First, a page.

Background. In the past 20 years, several studies and clinical trials have reported similar results for transmucosal implants as compared to submerged implants. Several advantages of immediate loading have been pointed out, such as the reduction of treatment time, trauma reduction, and immediate esthetic and functional improvements.
Objectives. The main objective of this study was to clinically evaluate the implant survival rate in patients with total rehabilitation via implants that underwent immediate loading in the past 5 years.
Material and methods. A cross-sectional, descriptive, observational analysis was conducted. The implant survival rate for an edentulous maxilla or mandible was assessed with regard to the loading protocol by means of a questionnaire and clinical observation. The study included 103 patients with edentulous jaws rehabilitated with fixed prostheses on implants. Each patient received 4–6 implants. In total, 474 implants were placed. Factors such as the implant survival rate as well as biological and prosthetic complications were evaluated and analyzed statistically.
Results. Of the 474 implants initially placed, 458 were considered osteointegrated and 16 were considered lost, which corresponds to a 96.62% implant survival rate. The most common types of failure were prosthetic fractures (46.2%), peri-implantitis (23.1%) and unscrewing (11.5%) in the first 5 years.
Conclusions. The rate of osseointegration for implants placed under immediate loading was extremely high, in accordance with the previously published studies, which led us to conclude that currently, this is a surgical procedure with a high rate of success and high predictability.
Key words: dental implants, osteointegration, primary stability, immediate loading, micromovements
In recent decades, dentistry has undergone enormous and continuous evolution. More than 45 years ago, Brånemark demonstrated the ability of natural bone to accept titanium during the period of bone remodeling, thus giving rise to the concept of osteointegration.15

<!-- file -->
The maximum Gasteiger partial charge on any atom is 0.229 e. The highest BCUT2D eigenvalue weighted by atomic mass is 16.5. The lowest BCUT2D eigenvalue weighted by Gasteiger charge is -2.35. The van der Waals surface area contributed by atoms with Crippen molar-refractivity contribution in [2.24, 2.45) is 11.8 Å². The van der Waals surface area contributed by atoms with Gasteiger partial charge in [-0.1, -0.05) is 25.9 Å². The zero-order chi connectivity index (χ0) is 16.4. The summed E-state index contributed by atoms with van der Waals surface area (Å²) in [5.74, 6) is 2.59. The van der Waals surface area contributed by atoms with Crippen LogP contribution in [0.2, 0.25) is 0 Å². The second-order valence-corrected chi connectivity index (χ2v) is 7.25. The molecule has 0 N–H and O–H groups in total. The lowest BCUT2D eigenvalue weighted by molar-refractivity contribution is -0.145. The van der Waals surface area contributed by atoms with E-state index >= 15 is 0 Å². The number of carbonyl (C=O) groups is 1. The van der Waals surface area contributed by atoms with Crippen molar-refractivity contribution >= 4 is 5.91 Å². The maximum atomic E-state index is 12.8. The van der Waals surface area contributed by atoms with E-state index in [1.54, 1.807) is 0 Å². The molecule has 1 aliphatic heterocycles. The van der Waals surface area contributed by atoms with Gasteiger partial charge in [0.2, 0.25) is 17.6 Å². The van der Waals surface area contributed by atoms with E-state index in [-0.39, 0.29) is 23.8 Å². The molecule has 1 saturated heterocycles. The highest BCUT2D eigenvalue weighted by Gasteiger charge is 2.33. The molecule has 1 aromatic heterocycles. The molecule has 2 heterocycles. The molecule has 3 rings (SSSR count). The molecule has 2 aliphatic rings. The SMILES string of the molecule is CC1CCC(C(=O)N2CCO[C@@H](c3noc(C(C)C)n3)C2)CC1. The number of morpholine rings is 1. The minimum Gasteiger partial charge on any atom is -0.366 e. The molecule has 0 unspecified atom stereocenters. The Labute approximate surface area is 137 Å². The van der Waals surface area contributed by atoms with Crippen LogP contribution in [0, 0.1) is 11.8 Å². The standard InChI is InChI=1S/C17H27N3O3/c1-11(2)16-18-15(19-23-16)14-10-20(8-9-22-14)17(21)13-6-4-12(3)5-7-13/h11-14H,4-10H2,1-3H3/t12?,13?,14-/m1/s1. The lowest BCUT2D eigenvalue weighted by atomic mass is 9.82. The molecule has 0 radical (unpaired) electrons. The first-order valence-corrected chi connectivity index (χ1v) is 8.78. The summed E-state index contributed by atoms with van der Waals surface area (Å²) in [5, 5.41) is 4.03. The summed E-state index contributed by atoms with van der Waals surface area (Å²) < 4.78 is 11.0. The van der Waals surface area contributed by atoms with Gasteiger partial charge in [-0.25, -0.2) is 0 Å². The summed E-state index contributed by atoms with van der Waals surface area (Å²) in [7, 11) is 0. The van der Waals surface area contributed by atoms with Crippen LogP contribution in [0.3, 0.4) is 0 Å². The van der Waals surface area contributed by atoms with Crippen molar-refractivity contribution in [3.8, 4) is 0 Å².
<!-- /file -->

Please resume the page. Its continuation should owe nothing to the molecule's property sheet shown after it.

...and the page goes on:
Classical protocols proposed that implants should not support loads during osteointegration to avoid micromovements, which are considered one of the main risk factors for osteointegration. Thus, the rehabilitation of edentulous patients was performed through a two-stage surgical system. The implants were submerged in soft tissue for a period of 3 months for the mandible and 5–6 months for the maxilla, allowing healing without any occlusal load. The main disadvantages of this technique were the need for a second surgery to expose the implant and place the prosthetic or healing abutment, and a longer period of edentulousness.6
In the past 20 years, several studies and clinical trials have reported similar results for transmucosal implants as compared to submerged implants. According to the researchers, it is not necessary to submerge implants under the mucosa during the healing period, which creates an opportunity for an immediate loading protocol.7
The definition of an immediate load has evolved, and the most current one was established in 2008 by Eposito et al.7 According to this definition, a load is applied to the implant up to 1 week after surgery through a provisional restoration, anatomically similar to the final restoration, which is placed later.8
Several advantages of immediate loading have been pointed out, such as immediate esthetic and functional improvements, the exclusion of temporary removable prostheses, the prevention of second surgeries, the preservation of soft tissue anatomy, the reduction of treatment costs, easier hygiene due to the reduced number of implants used, and minimizing the need for grafts, since the patient’s bone base is used to the maximum extent possible due to the inclination of implants.911
On the other hand, greater care is needed in patient selection. Therefore, there are contraindications: cases of uncontrolled diabetes; a weakened immune status; blood dyscrasia; and insufficient bone.10, 12
According to recent studies, implants placed with an immediate load with fixed full-arch prostheses reach very high success rates after several years of follow-up, both in the post-extraction and healed bone, and both in the maxilla and the mandible.13
However, Esposito et al., in their latest Cochrane systematic review of loading protocols, concluded that although in selected patients, immediate loading can be performed successfully, trends indicate that the immediately loaded implants fail more often than those following a conventional protocol.7 In addition, the authors concluded that the topic of immediate loading in toothless jaws is well documented, unlike in the case of dentulous jaws, for which there is less evidence available.7
It is well known that good primary stability of the implant is a key condition for the success of immediate loading. This primary stability is influenced by many factors, including local bone quality and quantity, the macro-design of the implant and the surgical technique. To assess primary stability, it is sufficient to measure the implant insertion torque value; this parameter is easily accessible and is a determinant of success in osteointegration.14